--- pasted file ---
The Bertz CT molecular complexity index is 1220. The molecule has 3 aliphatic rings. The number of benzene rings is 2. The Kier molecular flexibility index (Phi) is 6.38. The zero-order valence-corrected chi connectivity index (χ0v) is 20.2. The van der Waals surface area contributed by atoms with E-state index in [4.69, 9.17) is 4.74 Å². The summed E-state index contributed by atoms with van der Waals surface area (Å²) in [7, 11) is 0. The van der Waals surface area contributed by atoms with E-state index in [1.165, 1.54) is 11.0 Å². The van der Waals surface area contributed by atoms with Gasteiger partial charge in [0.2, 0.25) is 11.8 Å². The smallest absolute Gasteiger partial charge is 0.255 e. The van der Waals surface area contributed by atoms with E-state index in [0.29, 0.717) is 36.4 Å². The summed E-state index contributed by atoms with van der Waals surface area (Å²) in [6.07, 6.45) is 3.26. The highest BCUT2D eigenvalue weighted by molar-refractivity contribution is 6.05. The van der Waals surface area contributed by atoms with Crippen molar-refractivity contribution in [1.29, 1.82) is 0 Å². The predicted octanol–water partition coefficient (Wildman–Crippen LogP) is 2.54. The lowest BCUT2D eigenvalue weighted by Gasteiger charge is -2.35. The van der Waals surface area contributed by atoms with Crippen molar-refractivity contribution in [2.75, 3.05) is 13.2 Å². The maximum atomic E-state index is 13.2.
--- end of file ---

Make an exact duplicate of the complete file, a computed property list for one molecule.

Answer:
The Bertz CT molecular complexity index is 1220. The molecule has 3 aliphatic rings. The number of benzene rings is 2. The Kier molecular flexibility index (Phi) is 6.38. The zero-order valence-corrected chi connectivity index (χ0v) is 20.2. The van der Waals surface area contributed by atoms with E-state index in [4.69, 9.17) is 4.74 Å². The summed E-state index contributed by atoms with van der Waals surface area (Å²) in [7, 11) is 0. The van der Waals surface area contributed by atoms with E-state index in [1.165, 1.54) is 11.0 Å². The van der Waals surface area contributed by atoms with Gasteiger partial charge in [0.2, 0.25) is 11.8 Å². The smallest absolute Gasteiger partial charge is 0.255 e. The van der Waals surface area contributed by atoms with E-state index in [0.29, 0.717) is 36.4 Å². The summed E-state index contributed by atoms with van der Waals surface area (Å²) in [6.07, 6.45) is 3.26. The highest BCUT2D eigenvalue weighted by molar-refractivity contribution is 6.05. The van der Waals surface area contributed by atoms with Crippen molar-refractivity contribution in [1.29, 1.82) is 0 Å². The predicted octanol–water partition coefficient (Wildman–Crippen LogP) is 2.54. The lowest BCUT2D eigenvalue weighted by Gasteiger charge is -2.35. The van der Waals surface area contributed by atoms with Crippen molar-refractivity contribution in [2.75, 3.05) is 13.2 Å². The maximum atomic E-state index is 13.2.